The House of Lords Science and Technology Committee, Chaired by Lord Patel, is conducting an inquiry into the role of battery and fuel cell technologies in achieving the UK’s ambition to reach net-zero greenhouse gas emissions by 2050. The deadline for receiving written submissions is Monday 29 March 2021.
Electrification will be crucial to achieving Net Zero, and battery and fuel cell technologies will be needed to support electrification, particularly in the land transport sector. Under the Climate Change Committee’s Balanced Net Zero Pathway, the number of battery-electric vehicles in the UK will need to increase from around 5% of current sales to 100% by 2032 at the latest. This will require considerable scaling up of the manufacture of batteries and deployment of charging infrastructure, as well as advances in the energy density, capacity and charging times of battery systems, in parallel with further cost reductions. For heavy transport such as HGVs and trains, batteries and hydrogen fuel cells could also have an important role to play if some of these technical challenges can be overcome.
The Committee also seeks to understand the potential role for battery and fuel cell technologies in other sectors (for example aviation, agricultural machinery, heat production), and will consider how these technologies will interact with the wider energy system (for example, the use of batteries as energy storage on the electricity grid).
The Committee is seeking evidence on the following questions (there is no requirement to answer all questions in your submission):
1.To what extent are battery and fuel cell technologies currently contributing to decarbonisation efforts in the UK?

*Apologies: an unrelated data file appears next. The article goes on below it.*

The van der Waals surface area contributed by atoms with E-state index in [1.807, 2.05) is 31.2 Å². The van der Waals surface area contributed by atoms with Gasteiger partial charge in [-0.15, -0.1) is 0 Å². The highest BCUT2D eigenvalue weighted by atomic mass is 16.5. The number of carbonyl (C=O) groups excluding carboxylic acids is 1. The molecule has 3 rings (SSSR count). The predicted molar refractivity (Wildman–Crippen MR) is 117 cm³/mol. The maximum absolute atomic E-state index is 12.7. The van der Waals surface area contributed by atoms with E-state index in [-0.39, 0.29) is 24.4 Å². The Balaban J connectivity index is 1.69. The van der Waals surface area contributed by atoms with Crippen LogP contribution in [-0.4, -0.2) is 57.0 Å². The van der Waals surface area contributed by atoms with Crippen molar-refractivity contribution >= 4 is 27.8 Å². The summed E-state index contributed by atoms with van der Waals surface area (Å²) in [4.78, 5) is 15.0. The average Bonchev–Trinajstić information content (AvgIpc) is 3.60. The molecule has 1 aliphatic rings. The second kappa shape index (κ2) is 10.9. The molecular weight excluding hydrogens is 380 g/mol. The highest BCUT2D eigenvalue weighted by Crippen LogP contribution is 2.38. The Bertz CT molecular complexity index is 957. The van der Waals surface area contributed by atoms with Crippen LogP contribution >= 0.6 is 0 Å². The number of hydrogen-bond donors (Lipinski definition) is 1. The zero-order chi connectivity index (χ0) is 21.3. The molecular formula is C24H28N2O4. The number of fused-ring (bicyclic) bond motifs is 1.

2.What advances have been made in battery and fuel cell technologies in recent years and what changes can we expect in the next ten years (for example, in terms of energy density, capacity, charging times, lifetimes and cost reduction)?
3.What are the opportunities and challenges associated with scaling up the manufacture of batteries and fuel cells, and for manufacturing batteries and fuel cells for a greater number and variety of applications? Is the UK well placed to become a leader in battery and fuel cell manufacture?
4.Is the right strategy, funding and support in place to enable the research, innovation and commercialisation of battery and fuel cell technologies in the UK?
5.Which countries are currently the leaders in battery and/or fuel cell science and technology and where, if anywhere, does the UK have a lead or other advantages?
6.In what sectors could battery and fuel cell technologies play a significant role?
7.How should battery and fuel cell technologies be integrated into the wider UK energy system, and what are the challenges associated with integration (e.g. infrastructure, deployment, system operation, regulatory frameworks)?
8.What are the life cycle environmental impacts associated with batteries and fuel cells (e.g. in resource extraction, product manufacture, operation, reuse and recycling), and how can these be managed as production and usage increase?
9.What are the costs and benefits of using battery and fuel cell technologies in their various applications, including when integrated into the wider energy system?
3 March 2021